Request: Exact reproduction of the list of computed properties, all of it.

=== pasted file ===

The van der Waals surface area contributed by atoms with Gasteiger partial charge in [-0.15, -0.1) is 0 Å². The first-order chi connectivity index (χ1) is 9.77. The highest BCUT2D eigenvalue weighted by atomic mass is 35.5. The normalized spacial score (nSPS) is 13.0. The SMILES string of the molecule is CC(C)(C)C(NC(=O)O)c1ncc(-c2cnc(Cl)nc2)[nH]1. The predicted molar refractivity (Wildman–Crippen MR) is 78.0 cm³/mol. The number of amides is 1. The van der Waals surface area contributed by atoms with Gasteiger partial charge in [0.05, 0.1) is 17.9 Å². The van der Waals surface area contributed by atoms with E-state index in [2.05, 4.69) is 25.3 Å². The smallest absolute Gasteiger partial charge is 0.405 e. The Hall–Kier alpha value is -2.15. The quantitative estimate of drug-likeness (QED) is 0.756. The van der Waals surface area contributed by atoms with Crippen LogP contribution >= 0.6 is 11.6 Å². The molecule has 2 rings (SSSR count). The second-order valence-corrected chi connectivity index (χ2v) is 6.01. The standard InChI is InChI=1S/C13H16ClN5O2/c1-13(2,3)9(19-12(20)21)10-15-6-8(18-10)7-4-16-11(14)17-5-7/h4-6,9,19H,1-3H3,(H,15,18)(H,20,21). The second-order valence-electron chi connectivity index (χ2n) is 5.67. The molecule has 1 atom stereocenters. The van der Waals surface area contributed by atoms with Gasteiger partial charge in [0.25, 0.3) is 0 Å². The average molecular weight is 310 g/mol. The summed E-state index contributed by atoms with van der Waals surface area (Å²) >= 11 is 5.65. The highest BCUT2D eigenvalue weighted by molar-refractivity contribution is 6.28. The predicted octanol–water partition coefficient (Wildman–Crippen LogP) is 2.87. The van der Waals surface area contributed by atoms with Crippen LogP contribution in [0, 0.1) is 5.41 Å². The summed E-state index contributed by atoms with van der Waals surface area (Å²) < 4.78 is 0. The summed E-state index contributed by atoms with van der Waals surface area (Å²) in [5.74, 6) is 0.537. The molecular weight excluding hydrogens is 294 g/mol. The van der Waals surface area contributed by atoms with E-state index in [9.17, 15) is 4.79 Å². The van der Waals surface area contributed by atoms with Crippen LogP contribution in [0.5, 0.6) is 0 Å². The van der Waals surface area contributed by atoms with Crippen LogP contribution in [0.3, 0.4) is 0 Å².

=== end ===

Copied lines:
The van der Waals surface area contributed by atoms with Gasteiger partial charge in [-0.15, -0.1) is 0 Å². The first-order chi connectivity index (χ1) is 9.77. The highest BCUT2D eigenvalue weighted by atomic mass is 35.5. The normalized spacial score (nSPS) is 13.0. The SMILES string of the molecule is CC(C)(C)C(NC(=O)O)c1ncc(-c2cnc(Cl)nc2)[nH]1. The predicted molar refractivity (Wildman–Crippen MR) is 78.0 cm³/mol. The number of amides is 1. The van der Waals surface area contributed by atoms with Gasteiger partial charge in [0.05, 0.1) is 17.9 Å². The van der Waals surface area contributed by atoms with E-state index in [2.05, 4.69) is 25.3 Å². The smallest absolute Gasteiger partial charge is 0.405 e. The Hall–Kier alpha value is -2.15. The quantitative estimate of drug-likeness (QED) is 0.756. The van der Waals surface area contributed by atoms with Crippen LogP contribution >= 0.6 is 11.6 Å². The molecule has 2 rings (SSSR count). The second-order valence-corrected chi connectivity index (χ2v) is 6.01. The standard InChI is InChI=1S/C13H16ClN5O2/c1-13(2,3)9(19-12(20)21)10-15-6-8(18-10)7-4-16-11(14)17-5-7/h4-6,9,19H,1-3H3,(H,15,18)(H,20,21). The second-order valence-electron chi connectivity index (χ2n) is 5.67. The molecule has 1 atom stereocenters. The van der Waals surface area contributed by atoms with Gasteiger partial charge in [0.25, 0.3) is 0 Å². The average molecular weight is 310 g/mol. The summed E-state index contributed by atoms with van der Waals surface area (Å²) >= 11 is 5.65. The highest BCUT2D eigenvalue weighted by molar-refractivity contribution is 6.28. The predicted octanol–water partition coefficient (Wildman–Crippen LogP) is 2.87. The van der Waals surface area contributed by atoms with Crippen LogP contribution in [0, 0.1) is 5.41 Å². The summed E-state index contributed by atoms with van der Waals surface area (Å²) < 4.78 is 0. The summed E-state index contributed by atoms with van der Waals surface area (Å²) in [5.74, 6) is 0.537. The molecular weight excluding hydrogens is 294 g/mol. The van der Waals surface area contributed by atoms with E-state index in [9.17, 15) is 4.79 Å². The van der Waals surface area contributed by atoms with Crippen LogP contribution in [0.5, 0.6) is 0 Å². The van der Waals surface area contributed by atoms with Crippen LogP contribution in [0.3, 0.4) is 0 Å².